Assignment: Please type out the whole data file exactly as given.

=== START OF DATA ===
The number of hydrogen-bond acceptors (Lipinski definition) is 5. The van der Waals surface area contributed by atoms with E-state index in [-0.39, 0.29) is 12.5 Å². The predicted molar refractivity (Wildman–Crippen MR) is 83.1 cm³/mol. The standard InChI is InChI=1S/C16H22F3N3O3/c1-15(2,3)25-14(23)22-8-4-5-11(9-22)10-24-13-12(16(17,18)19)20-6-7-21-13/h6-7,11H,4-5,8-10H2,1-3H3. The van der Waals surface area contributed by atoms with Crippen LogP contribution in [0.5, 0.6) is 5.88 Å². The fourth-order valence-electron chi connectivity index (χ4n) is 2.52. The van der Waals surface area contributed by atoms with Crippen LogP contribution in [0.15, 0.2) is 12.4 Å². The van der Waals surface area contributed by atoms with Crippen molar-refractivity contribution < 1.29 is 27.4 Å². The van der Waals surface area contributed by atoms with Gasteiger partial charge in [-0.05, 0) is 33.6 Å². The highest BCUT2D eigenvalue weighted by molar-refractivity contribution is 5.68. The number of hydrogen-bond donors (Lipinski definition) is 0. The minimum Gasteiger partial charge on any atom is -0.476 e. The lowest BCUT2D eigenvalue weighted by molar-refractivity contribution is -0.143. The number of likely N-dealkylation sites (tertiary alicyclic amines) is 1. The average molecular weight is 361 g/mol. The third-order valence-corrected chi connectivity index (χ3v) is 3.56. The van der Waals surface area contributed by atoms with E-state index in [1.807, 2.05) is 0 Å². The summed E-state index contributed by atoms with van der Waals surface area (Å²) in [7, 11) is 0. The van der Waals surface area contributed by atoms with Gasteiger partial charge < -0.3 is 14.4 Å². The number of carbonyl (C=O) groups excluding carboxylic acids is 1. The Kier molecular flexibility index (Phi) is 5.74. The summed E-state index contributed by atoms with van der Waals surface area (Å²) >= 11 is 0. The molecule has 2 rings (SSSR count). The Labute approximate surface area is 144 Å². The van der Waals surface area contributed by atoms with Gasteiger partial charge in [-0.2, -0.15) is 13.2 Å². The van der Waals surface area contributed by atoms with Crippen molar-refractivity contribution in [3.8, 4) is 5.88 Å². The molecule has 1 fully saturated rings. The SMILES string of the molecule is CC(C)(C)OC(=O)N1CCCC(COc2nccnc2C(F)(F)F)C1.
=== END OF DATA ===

The number of hydrogen-bond acceptors (Lipinski definition) is 5. The van der Waals surface area contributed by atoms with E-state index in [-0.39, 0.29) is 12.5 Å². The predicted molar refractivity (Wildman–Crippen MR) is 83.1 cm³/mol. The standard InChI is InChI=1S/C16H22F3N3O3/c1-15(2,3)25-14(23)22-8-4-5-11(9-22)10-24-13-12(16(17,18)19)20-6-7-21-13/h6-7,11H,4-5,8-10H2,1-3H3. The van der Waals surface area contributed by atoms with Crippen LogP contribution in [0.5, 0.6) is 5.88 Å². The fourth-order valence-electron chi connectivity index (χ4n) is 2.52. The van der Waals surface area contributed by atoms with Crippen LogP contribution in [0.15, 0.2) is 12.4 Å². The van der Waals surface area contributed by atoms with Crippen molar-refractivity contribution < 1.29 is 27.4 Å². The van der Waals surface area contributed by atoms with Gasteiger partial charge in [-0.05, 0) is 33.6 Å². The highest BCUT2D eigenvalue weighted by molar-refractivity contribution is 5.68. The number of hydrogen-bond donors (Lipinski definition) is 0. The minimum Gasteiger partial charge on any atom is -0.476 e. The lowest BCUT2D eigenvalue weighted by molar-refractivity contribution is -0.143. The number of likely N-dealkylation sites (tertiary alicyclic amines) is 1. The average molecular weight is 361 g/mol. The third-order valence-corrected chi connectivity index (χ3v) is 3.56. The van der Waals surface area contributed by atoms with E-state index in [1.807, 2.05) is 0 Å². The summed E-state index contributed by atoms with van der Waals surface area (Å²) in [7, 11) is 0. The van der Waals surface area contributed by atoms with Gasteiger partial charge < -0.3 is 14.4 Å². The number of carbonyl (C=O) groups excluding carboxylic acids is 1. The Kier molecular flexibility index (Phi) is 5.74. The summed E-state index contributed by atoms with van der Waals surface area (Å²) >= 11 is 0. The molecule has 2 rings (SSSR count). The Labute approximate surface area is 144 Å². The van der Waals surface area contributed by atoms with Gasteiger partial charge in [-0.2, -0.15) is 13.2 Å². The van der Waals surface area contributed by atoms with Crippen molar-refractivity contribution in [3.8, 4) is 5.88 Å². The molecule has 1 fully saturated rings. The SMILES string of the molecule is CC(C)(C)OC(=O)N1CCCC(COc2nccnc2C(F)(F)F)C1.